The decision in Boaz certainly does not eliminate advantages that may be gained by the inclusion of language in employment agreements that shorten the statute of limitations for employment claims.  In some cases, such as in the case of Title VII claims, such language may well be enforceable.  However, Boaz does point out the limits of such language in employment agreements.  Based on Boaz, prudent employers must understand that contractual language shortening the statute of limitations for employment claims is likely to be unenforceable as related to claims under the FLSA and/or the Equal Pay Act.  In those cases, if the employee’s claim is brought within the statutory statute of limitations, the employer must prepare to defend the claim.


Tags: 6th Circuit Court, FLSA

Improper Denial of Worker's Compensation Claim May Lead to Federal Court Suit

Posted on Tue, May 08, 2012 @ 01:45 PM

David J. Schmittby David J. Schmitt

An April 6, 2012 decision by the United States Court of Appeals for the 6th Circuit  in a worker’s compensation related case may have wide-ranging implications for Ohio employers.

The case of Brown v. Cassens Transport, et al, 2012 U.S. App. Lexis 6929 (6th Cir. 2012) arose out of work-related injuries suffered by claimants in Michigan. The employees sought workers compensation benefits under Michigan law, and their claims were denied by the employer’s third-party administrator (“TPA”). As a result, the employees filed suit in federal court against their employer, the TPA, and the doctor who evaluated their injuries (under contract to the employer). In the federal suit, the employees alleged that the defendants had conspired to fraudulently deny their claims, in violation of the federal Racketeer Influenced and Corrupt Organizations Act (“RICO”).

Specifically, the employees alleged that Cassens and the TPA conspired by mail, wire, or other electronic means, to solicit fraudulent medical reports from the physician, who they also claim lacked the expertise in orthopedics necessary to properly evaluate their claims. They claim the doctor was biased by the money paid to him over the years by the employer and the TPA.

The federal district court dismissed the case for failure to state a claim. The 6th Circuit Court of Appeals, however, reversed stating that Supreme Court precedent indicates that RICO is to be read broadly and interpreted liberally. The 6th Circuit also found that the statutory entitlement to worker’s compensation benefits are property and therefore Michigan’s non-discretionary worker’s compensation scheme creates a property interest in the expectancy of worker’s compensation benefits.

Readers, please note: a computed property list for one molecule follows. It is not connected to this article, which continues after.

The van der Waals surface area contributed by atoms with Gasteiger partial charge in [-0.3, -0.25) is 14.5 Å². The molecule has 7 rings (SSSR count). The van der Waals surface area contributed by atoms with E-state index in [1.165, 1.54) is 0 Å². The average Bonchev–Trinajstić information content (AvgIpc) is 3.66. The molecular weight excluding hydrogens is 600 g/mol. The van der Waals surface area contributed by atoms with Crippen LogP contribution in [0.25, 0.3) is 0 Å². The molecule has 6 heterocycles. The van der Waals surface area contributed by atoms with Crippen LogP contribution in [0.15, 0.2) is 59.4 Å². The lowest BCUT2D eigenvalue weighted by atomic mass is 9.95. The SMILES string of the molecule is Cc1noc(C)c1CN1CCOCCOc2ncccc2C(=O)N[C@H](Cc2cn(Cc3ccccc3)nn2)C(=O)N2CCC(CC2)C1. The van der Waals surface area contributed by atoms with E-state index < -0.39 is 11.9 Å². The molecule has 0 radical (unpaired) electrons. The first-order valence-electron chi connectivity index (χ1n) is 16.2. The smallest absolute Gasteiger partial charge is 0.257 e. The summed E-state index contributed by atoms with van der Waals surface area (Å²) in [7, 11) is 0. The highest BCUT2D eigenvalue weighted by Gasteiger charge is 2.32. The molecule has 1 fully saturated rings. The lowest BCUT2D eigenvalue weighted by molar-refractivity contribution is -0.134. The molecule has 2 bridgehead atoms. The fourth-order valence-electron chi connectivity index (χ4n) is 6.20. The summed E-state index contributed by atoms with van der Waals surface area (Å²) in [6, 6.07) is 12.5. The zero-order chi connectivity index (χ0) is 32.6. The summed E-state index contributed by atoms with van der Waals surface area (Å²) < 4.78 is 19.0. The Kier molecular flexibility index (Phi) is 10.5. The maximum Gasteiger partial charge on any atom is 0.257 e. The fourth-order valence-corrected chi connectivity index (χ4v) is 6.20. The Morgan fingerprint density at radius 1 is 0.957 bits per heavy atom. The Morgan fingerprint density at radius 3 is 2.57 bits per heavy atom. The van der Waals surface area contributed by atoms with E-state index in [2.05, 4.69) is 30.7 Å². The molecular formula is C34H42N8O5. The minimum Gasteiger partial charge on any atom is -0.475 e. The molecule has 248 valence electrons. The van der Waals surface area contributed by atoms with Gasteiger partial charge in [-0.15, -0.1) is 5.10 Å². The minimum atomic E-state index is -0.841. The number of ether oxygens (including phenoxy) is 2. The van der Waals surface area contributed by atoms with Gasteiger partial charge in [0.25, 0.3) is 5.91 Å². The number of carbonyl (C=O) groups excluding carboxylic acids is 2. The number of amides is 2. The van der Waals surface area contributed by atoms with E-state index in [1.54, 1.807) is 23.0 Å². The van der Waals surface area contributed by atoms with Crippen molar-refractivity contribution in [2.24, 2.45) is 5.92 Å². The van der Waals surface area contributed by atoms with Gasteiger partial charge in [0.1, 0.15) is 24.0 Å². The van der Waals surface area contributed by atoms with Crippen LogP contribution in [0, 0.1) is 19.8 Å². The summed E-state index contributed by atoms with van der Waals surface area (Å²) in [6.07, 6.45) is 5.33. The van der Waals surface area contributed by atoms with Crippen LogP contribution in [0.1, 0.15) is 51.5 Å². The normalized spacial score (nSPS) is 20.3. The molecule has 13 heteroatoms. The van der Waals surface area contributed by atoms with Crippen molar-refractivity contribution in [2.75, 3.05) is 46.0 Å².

Perhaps most importantly, the court found that “even if Michigan law does not create a property interest in such an expectancy, the plaintiffs’ claim for benefits is an independent property interest, the devaluation of which also creates an injury to property with the meaning of RICO.”

The 6th Circuit remanded the case to the district court for further proceedings, stating that for the workers’ RICO action to succeed they must prove that they suffered a quantifiable injury. They will have to show that they would have prevailed in the worker’s compensation claim or obtained a better outcome if not for the alleged fraud and conspiracy between the defendants.

What this means for employers: This decision creates the potential for a routine worker’s compensation case to quickly transform into a federal RICO lawsuit with the potential for triple damages and attorney’s fee awards. While not an exact duplicate, Ohio’s worker’s compensation system is similar to that of Michigan.

Since the 6th Circuit Court of Appeals governs Ohio (as well as Michigan, Tennessee, and Kentucky), employers would be wise to examine their relationships with their TPA’s and any physicians used regularly to evaluate workers compensation claimants to make sure that all of their dealings with these entities are arm’s length transactions.

Tags: 6th Circuit Court, Worker's Compensation, RICO, United States Court of Appeals, Brown v. Cassens Transport